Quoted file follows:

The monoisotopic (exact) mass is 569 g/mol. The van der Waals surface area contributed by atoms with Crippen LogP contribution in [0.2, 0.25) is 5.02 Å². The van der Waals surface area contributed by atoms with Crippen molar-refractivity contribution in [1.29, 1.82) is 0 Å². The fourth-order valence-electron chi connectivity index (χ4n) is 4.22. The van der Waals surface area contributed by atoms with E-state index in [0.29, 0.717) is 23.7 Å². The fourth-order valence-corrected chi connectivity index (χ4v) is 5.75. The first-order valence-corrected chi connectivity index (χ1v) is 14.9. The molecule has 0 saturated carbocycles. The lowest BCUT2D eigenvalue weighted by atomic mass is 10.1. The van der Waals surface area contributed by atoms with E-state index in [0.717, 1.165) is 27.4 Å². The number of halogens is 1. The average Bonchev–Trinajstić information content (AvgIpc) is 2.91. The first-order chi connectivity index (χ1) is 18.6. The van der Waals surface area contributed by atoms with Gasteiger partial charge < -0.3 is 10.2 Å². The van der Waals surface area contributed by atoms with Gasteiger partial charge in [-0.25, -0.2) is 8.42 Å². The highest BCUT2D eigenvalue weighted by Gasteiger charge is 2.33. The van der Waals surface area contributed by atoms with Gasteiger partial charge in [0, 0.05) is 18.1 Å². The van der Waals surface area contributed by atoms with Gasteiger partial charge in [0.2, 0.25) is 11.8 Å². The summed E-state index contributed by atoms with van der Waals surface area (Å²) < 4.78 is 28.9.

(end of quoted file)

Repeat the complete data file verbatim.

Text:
The monoisotopic (exact) mass is 569 g/mol. The van der Waals surface area contributed by atoms with Crippen LogP contribution in [0.2, 0.25) is 5.02 Å². The van der Waals surface area contributed by atoms with Crippen molar-refractivity contribution in [1.29, 1.82) is 0 Å². The fourth-order valence-electron chi connectivity index (χ4n) is 4.22. The van der Waals surface area contributed by atoms with E-state index in [0.29, 0.717) is 23.7 Å². The fourth-order valence-corrected chi connectivity index (χ4v) is 5.75. The first-order valence-corrected chi connectivity index (χ1v) is 14.9. The molecule has 0 saturated carbocycles. The lowest BCUT2D eigenvalue weighted by atomic mass is 10.1. The van der Waals surface area contributed by atoms with E-state index in [0.717, 1.165) is 27.4 Å². The number of halogens is 1. The average Bonchev–Trinajstić information content (AvgIpc) is 2.91. The first-order chi connectivity index (χ1) is 18.6. The van der Waals surface area contributed by atoms with Gasteiger partial charge < -0.3 is 10.2 Å². The van der Waals surface area contributed by atoms with Gasteiger partial charge in [-0.25, -0.2) is 8.42 Å². The highest BCUT2D eigenvalue weighted by Gasteiger charge is 2.33. The van der Waals surface area contributed by atoms with Gasteiger partial charge in [0, 0.05) is 18.1 Å². The van der Waals surface area contributed by atoms with Gasteiger partial charge in [0.2, 0.25) is 11.8 Å². The summed E-state index contributed by atoms with van der Waals surface area (Å²) < 4.78 is 28.9.